Day and TimeThu, 18 April 2019 08:00PM - 11:55PM (EDT)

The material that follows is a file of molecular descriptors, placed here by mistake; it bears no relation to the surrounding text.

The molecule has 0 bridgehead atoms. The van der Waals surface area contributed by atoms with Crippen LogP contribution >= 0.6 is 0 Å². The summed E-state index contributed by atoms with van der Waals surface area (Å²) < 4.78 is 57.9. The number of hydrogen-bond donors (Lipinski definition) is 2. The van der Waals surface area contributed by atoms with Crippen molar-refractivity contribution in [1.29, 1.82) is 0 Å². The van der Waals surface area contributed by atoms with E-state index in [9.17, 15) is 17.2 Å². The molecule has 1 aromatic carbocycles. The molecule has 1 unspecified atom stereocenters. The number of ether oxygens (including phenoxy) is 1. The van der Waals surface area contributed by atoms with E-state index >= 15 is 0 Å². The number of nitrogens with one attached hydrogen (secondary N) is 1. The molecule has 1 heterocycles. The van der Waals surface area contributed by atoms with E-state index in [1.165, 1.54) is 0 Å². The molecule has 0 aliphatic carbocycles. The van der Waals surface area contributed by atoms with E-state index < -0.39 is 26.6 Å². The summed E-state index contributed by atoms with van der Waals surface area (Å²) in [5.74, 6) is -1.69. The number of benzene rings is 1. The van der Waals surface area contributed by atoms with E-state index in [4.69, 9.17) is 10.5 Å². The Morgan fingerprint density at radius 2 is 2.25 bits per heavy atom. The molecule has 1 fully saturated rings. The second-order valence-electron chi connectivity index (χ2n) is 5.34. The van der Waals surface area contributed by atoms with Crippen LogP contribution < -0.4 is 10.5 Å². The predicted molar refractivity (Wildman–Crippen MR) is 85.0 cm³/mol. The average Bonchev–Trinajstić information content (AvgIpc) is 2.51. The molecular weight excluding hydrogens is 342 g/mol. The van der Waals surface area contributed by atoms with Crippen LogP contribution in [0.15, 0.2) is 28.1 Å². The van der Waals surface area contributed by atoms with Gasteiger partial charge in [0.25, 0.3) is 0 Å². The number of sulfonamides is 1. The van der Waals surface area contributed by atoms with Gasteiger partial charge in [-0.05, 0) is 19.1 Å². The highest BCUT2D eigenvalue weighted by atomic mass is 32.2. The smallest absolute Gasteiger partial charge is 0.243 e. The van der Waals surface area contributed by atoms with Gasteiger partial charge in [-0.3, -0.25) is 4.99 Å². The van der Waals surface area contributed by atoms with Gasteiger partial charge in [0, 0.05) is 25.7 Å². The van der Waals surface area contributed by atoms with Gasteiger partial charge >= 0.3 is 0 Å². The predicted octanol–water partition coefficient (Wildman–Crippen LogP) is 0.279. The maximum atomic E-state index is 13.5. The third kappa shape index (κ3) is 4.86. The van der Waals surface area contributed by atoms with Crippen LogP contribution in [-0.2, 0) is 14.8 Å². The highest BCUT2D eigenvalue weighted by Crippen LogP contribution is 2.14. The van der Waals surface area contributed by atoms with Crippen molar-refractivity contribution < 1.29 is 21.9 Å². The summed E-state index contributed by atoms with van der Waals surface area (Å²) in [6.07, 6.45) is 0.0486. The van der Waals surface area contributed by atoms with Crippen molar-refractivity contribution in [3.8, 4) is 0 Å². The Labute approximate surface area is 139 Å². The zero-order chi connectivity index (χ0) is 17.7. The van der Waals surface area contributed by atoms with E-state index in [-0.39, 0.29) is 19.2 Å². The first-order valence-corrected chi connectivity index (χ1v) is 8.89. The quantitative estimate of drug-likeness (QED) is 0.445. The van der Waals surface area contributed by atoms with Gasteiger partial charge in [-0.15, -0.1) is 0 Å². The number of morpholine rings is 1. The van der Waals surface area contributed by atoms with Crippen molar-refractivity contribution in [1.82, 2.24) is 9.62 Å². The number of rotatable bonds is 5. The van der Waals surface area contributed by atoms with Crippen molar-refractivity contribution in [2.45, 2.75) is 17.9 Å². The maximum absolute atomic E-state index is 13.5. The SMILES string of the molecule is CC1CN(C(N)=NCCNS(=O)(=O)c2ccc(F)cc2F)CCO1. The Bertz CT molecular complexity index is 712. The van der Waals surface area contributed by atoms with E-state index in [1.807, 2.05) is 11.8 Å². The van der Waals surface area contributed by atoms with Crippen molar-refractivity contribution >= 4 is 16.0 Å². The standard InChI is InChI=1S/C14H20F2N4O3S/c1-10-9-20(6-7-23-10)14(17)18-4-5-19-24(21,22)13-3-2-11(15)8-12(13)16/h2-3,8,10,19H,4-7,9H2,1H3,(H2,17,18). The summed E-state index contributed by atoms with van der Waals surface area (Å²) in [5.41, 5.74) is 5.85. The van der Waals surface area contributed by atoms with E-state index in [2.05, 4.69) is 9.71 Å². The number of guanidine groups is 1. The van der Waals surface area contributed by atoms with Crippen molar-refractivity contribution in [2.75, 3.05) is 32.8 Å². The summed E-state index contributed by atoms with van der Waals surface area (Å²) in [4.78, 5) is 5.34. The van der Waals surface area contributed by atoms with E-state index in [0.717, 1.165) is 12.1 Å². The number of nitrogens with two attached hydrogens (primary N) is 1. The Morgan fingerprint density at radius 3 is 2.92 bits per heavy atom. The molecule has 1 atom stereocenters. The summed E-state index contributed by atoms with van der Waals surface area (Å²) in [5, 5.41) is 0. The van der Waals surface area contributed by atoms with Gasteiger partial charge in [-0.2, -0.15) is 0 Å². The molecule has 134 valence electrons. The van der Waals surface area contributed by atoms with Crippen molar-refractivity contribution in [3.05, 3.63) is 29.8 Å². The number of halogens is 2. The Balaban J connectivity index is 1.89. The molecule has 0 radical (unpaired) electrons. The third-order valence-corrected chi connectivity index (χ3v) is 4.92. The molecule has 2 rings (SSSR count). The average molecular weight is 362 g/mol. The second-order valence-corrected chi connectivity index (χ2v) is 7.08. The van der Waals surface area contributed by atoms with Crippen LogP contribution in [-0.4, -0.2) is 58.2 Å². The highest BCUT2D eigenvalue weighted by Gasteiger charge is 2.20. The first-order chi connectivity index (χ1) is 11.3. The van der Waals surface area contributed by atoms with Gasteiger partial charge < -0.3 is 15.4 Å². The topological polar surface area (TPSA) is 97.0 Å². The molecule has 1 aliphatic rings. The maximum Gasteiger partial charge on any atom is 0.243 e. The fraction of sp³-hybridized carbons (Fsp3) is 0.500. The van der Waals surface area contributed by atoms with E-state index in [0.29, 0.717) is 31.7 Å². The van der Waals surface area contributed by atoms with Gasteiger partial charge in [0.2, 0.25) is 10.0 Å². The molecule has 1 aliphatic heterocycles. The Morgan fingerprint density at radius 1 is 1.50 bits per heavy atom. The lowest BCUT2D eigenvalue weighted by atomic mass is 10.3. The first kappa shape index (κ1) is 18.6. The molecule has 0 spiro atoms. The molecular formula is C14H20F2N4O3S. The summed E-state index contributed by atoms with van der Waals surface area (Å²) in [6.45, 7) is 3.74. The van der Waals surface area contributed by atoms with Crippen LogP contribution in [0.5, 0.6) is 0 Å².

$10 Advance | $15 Door | 8pm Doors Open | 8:30pm Music | 10pm BRM Weekly Raga Jam Bearing strong roots in Indian classical grammar and aesthetics Utsav Lal (piano), Roopa Mahadevan (vocal), and Jake Charkey (cello) explore soundscapes in classical, jazz, soul, and experimental music. Simultaneously grounded and wild, they seek to reinvent themselves and their sense of musical home, eager to fulfill, heal, and uplift their audiences along the way. Young Steinway Artist, Utsav Lal is an Indian pianist, improviser, educator and composer. At 26 years of age, Utsav Lal is recognized as a musician extraordinaire who has set a precedent in the world of music with his rendition of Ragas on the Piano. Choosing to perform on an instrument that has traditionally been considered unsuitable for Hindustani Classical Music, Utsav has used his rigorous training in diverse genres of music -Western Classical, Indian Classical, Jazz, Scottish, Irish and Contemporary Improvisation to challenge commonly understood ways of improvisation and develop his own unique voice for the piano. Roopa Mahadevan is known for her powerful and emotive voice. At home in many eras and styles, Roopa Mahadevan is versatile among Carnatic (South Indian classical) performers, bringing the art form and her explorations in genre, text, and theater to audiences in the U.S. India, and South Asian diaspora. Based in New York City, Roopa frequently collaborates with artists in jazz, creative/improvised music, and R&B/soul genres and has her own crossover ensemble Roopa In Flux. Roopa also directs the innovative Carnatic choir Navatman Music Collective and is an active member of Brooklyn Raga Massive. Jake Charkey started playing violin at the age of 6. After a year of suffering the scratchy cacaphony of beginning violin, his father mercifully gave him a cello to try, and he took it up like an old friend. After completing his conservatory training at the Shepherd School of Music in Houston, TX and seeking to broaden his musical skills and vocabulary, he took an interest in Hindustani music. His studies began in Toronto with the sarangi player, Aruna Narayan, who urged him to adapt Hindustani music to cello rather than learn an Indian instrument. He continued in Los Angeles where he took up intensive training with Jagan Ramamoorthy, a senior disciple of the violin virtuoso Padmabushan Dr. N. Rajam. He completed his M.F.A. at CalArts in Hindustani music under the guidance of Aashish Khan and Swapan Chaudury. **Special announcement for Musicians!** BRM cordially invites you to join us in the ongoing effort to cultivate a home for intercultural musical dialogue. We are happy to offer FREE ENTRY TO MUSICIANS AFTER 10 PM WHO COME WITH THEIR INSTRUMENTS AND ARE READY TO PLAY! Please come out and engage with one of NYC's most vibrant and diverse communities of improvising musicians hailing from all over the music world!